I am using a TI-84 Plus Silver Edition graphing calculator for demonstrations; consult your calculator's manual for help finding menus and buttons.
In the previous post, we learned how to use the value, zero, minimum, and maximum commands found in the Calculate menu on a graphing calculator (click here to view that post). Today, we will look at the last three commands: intersect, derivative, and integral. In an Algebra class, you will probably use the intersection command frequently, but you will not use the derivative and integral commands until you reach Calculus. Even then, many students do not realize the advantage those two little commands offer. Let's get started.
To begin, refer to the first set of instructions in the previous post linked above to set up your calculator with our function and window, so that you can see the graph I'll be working with throughout this post.
HOW TO USE THE "INTERSECT" COMMAND
The "intersect" command allows you to determine the point of intersection of two functions. For this section, input the following function into the second slot in the Y= menu.
The "intersect" command is also helpful for finding all x-values that yield a particular y-value. For example, if we want to know at what points our first function is equal to -10, we can do the following:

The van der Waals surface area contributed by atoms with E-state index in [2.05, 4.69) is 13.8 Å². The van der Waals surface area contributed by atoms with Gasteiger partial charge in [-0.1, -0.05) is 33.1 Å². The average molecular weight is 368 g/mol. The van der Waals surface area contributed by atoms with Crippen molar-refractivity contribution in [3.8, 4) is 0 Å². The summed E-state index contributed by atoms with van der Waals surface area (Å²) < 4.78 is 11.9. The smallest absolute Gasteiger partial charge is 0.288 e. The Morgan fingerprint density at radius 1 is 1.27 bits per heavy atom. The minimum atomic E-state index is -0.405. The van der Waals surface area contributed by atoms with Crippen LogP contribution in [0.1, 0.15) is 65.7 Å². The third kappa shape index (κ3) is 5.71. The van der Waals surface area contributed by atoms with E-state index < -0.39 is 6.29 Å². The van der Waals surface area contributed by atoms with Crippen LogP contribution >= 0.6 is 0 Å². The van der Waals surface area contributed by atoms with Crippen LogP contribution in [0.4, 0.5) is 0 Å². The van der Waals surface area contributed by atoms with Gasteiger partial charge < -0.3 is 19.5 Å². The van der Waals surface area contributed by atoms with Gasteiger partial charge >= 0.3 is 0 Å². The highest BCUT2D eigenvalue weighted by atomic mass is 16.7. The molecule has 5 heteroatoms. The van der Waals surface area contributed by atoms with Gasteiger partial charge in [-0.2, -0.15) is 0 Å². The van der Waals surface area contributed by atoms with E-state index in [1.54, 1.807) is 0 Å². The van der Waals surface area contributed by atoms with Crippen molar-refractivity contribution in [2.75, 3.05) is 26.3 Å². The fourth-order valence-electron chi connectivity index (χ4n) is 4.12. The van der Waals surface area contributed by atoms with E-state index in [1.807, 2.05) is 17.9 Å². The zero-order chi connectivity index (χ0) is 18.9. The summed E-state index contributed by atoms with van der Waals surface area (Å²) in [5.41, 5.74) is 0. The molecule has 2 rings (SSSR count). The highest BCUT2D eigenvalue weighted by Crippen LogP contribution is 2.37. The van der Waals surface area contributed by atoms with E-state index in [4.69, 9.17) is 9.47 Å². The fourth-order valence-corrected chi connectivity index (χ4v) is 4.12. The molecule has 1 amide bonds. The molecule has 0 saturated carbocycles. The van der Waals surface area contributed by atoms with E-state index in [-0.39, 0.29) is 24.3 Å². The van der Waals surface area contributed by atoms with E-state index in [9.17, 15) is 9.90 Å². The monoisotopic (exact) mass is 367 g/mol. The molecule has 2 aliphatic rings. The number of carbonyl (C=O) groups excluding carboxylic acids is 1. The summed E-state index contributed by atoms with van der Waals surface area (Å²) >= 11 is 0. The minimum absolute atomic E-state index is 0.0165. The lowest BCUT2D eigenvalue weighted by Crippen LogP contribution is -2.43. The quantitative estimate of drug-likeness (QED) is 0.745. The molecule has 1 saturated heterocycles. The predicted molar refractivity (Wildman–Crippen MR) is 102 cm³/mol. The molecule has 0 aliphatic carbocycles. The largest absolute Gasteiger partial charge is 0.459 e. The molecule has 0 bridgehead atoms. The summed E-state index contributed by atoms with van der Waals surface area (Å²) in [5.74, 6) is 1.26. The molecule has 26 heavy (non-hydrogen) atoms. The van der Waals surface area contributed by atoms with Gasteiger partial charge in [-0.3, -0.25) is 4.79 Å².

Change the second function to y = -10.
HOW TO USE THE "DERIVATIVE" COMMAND
Clear the second function from your calculator, but keep the first one and graph it in the same window we've been using. The "derivative" command allows you to determine the derivative of the function at any given x-value in the window you have set. Open the Calculate menu and choose option 6: dy/dx. You can choose an x-value in one of two ways: move the cursor along the curve to the point you desire or type in the x-value you want to evaluate. Let's evaluate the derivative at x = 5. When you type a number, an input line will appear automatically.
HOW TO USE THE "INTEGRAL" COMMAND
I cannot input the "integral" symbol here, but the final Calculate command is the integral. The integral over an interval is the area under the curve (between the curve and the x-axis) over that interval. To practice, let's find the integral of this function over the interval (1, 5). With the same function graphed on your screen, open the Calculate menu and choose the last option. The calculator will place a cursor on the screen (circled in blue below) and opens with the first prompt (circled in red below): "Lower Limit?"
There you have it. We have now covered all of the commands found in the Calculate menu. I hope you now have the ability and confidence to use these commands to help you perform well in your math classes. Most math teachers/professors require you to show your steps on homework, but these commands allow you to very easily check your answers before turning in your work. If you have any questions or comments, please leave them below!